Ship deserter to be deported

Robert DoughertyNorth West Telegraph
Port Hedland Port Authority.
Camera IconPort Hedland Port Authority. Credit: Alex Massey

A Chinese national has been arrested after allegedly attempting to desert his ship in Port Hedland last week.

An Australian Border Force spokeswoman said the person was immediately found and detained after allegedly fleeing the vessel on Sunday, January 28. “The individual was quickly located and was subsequently transferred to immigration detention pending his removal from Australia,” she claimed.

It is understood the man, a messman, was last seen at 11pm onboard iron ore carrier Eastern River, docked at the FMG berths in the port on Saturday 27th. The Telegraph understands he may have jumped from the ship’s gangway, swimming to shore illegally the next morning. He was later found on Utah Road and held at South Hedland Police Station overnight before being transferred.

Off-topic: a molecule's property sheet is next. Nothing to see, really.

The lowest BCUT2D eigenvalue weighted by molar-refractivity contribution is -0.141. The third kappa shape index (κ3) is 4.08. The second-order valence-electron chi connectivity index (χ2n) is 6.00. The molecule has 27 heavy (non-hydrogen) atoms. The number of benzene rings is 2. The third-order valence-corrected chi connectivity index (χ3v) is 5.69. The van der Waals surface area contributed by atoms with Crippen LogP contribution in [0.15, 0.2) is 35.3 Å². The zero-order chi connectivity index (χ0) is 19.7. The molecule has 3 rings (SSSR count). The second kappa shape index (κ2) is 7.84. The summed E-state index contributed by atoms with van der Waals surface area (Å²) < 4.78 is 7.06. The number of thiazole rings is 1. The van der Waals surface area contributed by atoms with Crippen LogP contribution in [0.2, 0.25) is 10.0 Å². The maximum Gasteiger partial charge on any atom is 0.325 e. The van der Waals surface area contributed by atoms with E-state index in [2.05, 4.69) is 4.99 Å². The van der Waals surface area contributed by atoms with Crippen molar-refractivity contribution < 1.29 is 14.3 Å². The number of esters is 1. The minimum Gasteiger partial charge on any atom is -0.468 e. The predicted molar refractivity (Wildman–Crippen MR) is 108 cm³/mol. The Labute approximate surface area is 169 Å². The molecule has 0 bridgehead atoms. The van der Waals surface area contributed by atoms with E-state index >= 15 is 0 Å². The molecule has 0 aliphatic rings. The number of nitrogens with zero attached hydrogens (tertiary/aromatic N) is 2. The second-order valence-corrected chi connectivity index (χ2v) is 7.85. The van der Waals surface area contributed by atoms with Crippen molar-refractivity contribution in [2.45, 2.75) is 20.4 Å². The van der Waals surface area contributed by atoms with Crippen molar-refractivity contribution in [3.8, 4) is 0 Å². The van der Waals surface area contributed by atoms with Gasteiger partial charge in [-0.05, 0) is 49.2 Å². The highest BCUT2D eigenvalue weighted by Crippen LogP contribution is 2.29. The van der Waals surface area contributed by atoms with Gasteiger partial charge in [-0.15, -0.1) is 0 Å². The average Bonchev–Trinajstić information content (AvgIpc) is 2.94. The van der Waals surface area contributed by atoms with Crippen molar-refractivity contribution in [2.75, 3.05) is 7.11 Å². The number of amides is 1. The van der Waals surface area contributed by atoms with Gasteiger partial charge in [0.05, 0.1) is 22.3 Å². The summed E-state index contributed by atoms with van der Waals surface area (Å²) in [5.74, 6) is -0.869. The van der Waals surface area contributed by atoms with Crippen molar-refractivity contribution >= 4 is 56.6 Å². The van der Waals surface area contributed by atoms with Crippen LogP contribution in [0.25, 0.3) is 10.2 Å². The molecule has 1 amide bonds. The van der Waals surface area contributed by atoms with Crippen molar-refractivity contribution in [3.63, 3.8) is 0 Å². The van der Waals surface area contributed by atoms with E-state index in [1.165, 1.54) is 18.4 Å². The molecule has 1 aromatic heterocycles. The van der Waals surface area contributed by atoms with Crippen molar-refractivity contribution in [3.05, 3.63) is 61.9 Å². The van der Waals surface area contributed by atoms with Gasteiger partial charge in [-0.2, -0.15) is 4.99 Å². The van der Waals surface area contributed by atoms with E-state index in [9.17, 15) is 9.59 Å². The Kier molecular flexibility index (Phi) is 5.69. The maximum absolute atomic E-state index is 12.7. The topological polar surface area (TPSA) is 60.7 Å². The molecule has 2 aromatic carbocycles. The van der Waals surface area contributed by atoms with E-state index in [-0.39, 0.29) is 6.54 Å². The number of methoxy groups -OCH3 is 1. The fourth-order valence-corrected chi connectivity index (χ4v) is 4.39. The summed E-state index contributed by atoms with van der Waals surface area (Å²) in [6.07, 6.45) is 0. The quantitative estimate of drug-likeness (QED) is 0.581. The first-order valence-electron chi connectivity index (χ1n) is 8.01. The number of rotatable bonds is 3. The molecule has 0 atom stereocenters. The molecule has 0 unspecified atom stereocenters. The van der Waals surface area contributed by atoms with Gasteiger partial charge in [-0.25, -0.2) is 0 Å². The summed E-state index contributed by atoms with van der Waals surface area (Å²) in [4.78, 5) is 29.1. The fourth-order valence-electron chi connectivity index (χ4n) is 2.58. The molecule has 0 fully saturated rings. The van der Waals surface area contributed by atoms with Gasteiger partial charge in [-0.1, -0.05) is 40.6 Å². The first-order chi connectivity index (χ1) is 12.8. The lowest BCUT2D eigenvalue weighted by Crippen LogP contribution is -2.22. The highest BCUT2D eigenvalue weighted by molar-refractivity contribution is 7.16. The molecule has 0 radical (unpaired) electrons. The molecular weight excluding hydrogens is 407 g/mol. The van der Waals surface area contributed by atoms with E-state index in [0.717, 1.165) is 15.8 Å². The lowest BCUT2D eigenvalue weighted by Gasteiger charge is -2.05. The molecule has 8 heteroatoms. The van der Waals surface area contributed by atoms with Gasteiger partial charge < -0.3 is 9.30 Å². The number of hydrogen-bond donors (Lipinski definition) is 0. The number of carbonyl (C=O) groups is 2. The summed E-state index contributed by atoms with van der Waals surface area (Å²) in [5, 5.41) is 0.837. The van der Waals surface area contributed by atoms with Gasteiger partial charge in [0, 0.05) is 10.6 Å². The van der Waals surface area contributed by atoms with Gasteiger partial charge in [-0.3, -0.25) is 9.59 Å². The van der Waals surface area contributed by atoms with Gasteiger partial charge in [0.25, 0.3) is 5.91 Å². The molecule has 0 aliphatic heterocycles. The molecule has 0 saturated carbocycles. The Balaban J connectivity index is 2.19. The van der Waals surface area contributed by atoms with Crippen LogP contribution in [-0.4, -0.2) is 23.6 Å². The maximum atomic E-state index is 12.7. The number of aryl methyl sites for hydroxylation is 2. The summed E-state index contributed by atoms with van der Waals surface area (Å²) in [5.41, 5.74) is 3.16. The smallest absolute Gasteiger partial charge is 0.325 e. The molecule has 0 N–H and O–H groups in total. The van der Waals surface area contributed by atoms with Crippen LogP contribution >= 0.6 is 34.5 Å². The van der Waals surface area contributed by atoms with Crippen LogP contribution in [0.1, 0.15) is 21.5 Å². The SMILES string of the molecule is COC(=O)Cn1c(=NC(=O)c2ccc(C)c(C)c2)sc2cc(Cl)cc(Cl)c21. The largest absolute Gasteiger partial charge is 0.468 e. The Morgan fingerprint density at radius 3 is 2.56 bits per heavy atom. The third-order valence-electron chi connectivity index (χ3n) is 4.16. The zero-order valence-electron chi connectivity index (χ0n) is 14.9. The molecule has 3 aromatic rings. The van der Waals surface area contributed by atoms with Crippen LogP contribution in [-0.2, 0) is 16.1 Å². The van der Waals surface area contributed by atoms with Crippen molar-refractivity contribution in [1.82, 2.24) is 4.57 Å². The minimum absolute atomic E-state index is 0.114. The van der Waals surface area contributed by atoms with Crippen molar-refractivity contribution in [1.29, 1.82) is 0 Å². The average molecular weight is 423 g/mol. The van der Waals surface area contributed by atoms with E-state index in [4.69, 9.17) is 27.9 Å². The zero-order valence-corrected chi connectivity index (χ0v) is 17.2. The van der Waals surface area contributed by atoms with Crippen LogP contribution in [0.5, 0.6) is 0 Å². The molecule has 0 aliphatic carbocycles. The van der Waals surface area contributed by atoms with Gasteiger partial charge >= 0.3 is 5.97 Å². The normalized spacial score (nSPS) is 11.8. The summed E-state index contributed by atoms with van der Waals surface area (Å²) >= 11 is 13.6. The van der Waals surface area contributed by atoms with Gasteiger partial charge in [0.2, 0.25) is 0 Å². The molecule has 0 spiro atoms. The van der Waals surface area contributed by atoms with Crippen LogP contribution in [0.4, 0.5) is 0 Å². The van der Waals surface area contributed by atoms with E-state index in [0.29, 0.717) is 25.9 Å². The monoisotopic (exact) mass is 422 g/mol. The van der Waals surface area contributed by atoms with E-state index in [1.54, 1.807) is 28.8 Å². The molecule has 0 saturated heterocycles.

Port Hedland Seafarers Centre operations manager Chris Towsey, who provides seafarers with onshore shopping and accommodation, said a crew member going missing was incredibly rare.

“All crew members were returned to the ship at 9.30pm on the Saturday,” he said. “We’re taking members from the ships, take them shopping, obviously we count the number of seafarers, and if we have any shortfall in numbers, we contact Border Force.

“It’s very rare (for one to be missing). We have had possibly four or five people reported not returning to ship and they’re usually found at Port Hedland Airport or Perth Airport for whatever reason.”

The ABF spokeswoman could not verify whether the man had been deported. However she said all commercial crew members must obtain a Maritime Crew Visa before their arrival into Australia, which includes a character assessment. “All crew are subject to further risk assessment each time they re-enter Australia, and any previous non-compliance with the terms of the MCV is taken into account,” she said.

Entry into Australia is governed by the Commonwealth Migration Act 1958, with a lawful non-citizen defined as a foreigner who holds a valid visa, while an unlawful non-citizen is a foreigner who does not.

Get the latest news from thewest.com.au in your inbox.

Sign up for our emails